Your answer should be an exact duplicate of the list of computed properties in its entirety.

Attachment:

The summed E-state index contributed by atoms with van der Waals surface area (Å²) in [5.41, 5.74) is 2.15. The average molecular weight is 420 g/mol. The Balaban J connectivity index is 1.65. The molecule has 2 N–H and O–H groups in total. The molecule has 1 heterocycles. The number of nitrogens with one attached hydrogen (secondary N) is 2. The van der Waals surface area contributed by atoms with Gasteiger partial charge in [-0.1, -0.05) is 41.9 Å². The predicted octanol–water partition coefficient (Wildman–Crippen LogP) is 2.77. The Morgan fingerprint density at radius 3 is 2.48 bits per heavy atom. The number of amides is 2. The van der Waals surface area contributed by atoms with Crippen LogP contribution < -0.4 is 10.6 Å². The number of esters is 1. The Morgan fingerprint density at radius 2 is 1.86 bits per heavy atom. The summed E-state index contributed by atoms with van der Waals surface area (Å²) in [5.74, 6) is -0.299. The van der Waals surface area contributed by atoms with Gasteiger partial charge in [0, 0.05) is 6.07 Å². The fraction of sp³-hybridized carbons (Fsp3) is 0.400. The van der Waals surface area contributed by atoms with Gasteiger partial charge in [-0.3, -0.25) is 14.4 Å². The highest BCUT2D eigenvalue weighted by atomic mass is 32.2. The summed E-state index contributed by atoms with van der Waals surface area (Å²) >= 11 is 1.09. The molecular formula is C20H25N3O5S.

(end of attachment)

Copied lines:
The summed E-state index contributed by atoms with van der Waals surface area (Å²) in [5.41, 5.74) is 2.15. The average molecular weight is 420 g/mol. The Balaban J connectivity index is 1.65. The molecule has 2 N–H and O–H groups in total. The molecule has 1 heterocycles. The number of nitrogens with one attached hydrogen (secondary N) is 2. The van der Waals surface area contributed by atoms with Gasteiger partial charge in [-0.1, -0.05) is 41.9 Å². The predicted octanol–water partition coefficient (Wildman–Crippen LogP) is 2.77. The Morgan fingerprint density at radius 3 is 2.48 bits per heavy atom. The number of amides is 2. The van der Waals surface area contributed by atoms with Crippen LogP contribution < -0.4 is 10.6 Å². The number of esters is 1. The Morgan fingerprint density at radius 2 is 1.86 bits per heavy atom. The summed E-state index contributed by atoms with van der Waals surface area (Å²) in [5.74, 6) is -0.299. The van der Waals surface area contributed by atoms with Gasteiger partial charge in [0, 0.05) is 6.07 Å². The fraction of sp³-hybridized carbons (Fsp3) is 0.400. The van der Waals surface area contributed by atoms with Gasteiger partial charge in [-0.3, -0.25) is 14.4 Å². The highest BCUT2D eigenvalue weighted by atomic mass is 32.2. The summed E-state index contributed by atoms with van der Waals surface area (Å²) >= 11 is 1.09. The molecular formula is C20H25N3O5S.